2.8. Quivers 19
(a) What is the center of A for different q? If q is not a root of
unity, what are the two-sided ideals in A?
(b) For which q does this algebra have finite dimensional repre-
sentations?
Hint: Use determinants.
(c) Find all finite dimensional irreducible representations of A for
such q.
Hint: This is similar to part (c) of the previous problem.
2.8. Quivers
Definition 2.8.1. A quiver Q is a directed graph, possibly with
self-loops and/or multiple edges between two vertices.
Example 2.8.2.


We denote the set of vertices of the quiver Q as I and the set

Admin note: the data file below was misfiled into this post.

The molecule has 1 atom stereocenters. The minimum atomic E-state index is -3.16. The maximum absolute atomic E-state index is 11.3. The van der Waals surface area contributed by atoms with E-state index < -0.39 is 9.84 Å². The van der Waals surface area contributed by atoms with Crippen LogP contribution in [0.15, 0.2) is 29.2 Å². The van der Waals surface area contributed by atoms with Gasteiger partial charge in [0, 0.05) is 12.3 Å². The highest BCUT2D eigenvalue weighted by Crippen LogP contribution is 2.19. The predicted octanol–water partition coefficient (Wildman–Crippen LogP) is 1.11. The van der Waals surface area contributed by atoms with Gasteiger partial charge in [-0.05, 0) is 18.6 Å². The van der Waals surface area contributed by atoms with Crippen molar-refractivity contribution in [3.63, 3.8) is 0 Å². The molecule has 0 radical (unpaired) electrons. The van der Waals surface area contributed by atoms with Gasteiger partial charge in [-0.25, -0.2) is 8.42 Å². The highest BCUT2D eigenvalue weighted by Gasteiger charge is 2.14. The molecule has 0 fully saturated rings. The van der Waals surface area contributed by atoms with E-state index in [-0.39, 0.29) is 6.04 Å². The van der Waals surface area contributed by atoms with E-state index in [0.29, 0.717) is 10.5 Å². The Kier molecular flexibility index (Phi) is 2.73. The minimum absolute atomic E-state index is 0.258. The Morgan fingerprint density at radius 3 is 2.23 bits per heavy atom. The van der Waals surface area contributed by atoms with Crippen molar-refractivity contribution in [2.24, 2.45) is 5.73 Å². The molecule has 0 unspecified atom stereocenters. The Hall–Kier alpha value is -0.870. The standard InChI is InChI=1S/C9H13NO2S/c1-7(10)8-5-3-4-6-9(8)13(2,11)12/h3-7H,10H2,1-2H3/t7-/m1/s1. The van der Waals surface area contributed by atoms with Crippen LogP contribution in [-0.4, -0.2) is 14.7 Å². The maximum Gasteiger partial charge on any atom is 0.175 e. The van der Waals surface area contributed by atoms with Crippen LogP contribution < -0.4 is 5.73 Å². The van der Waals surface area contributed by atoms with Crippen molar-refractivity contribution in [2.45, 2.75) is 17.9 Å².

of edges as E. For an edge h E, let h , h denote the source and
target of h, respectively:

h
h

h
Definition 2.8.3. A representation of a quiver Q is an assign-
ment to each vertex i I of a vector space Vi and to each edge h E
of a linear map xh : Vh −→ Vh .
It turns out that the theory of representations of quivers is a part
of the theory of representations of algebras in the sense that for each
quiver Q, there exists a certain algebra PQ, called the path algebra
of Q, such that a representation of the quiver Q is “the same” as
a representation of the algebra PQ. We shall first define the path
algebra of a quiver and then justify our claim that representations of
these two objects are “the same”.
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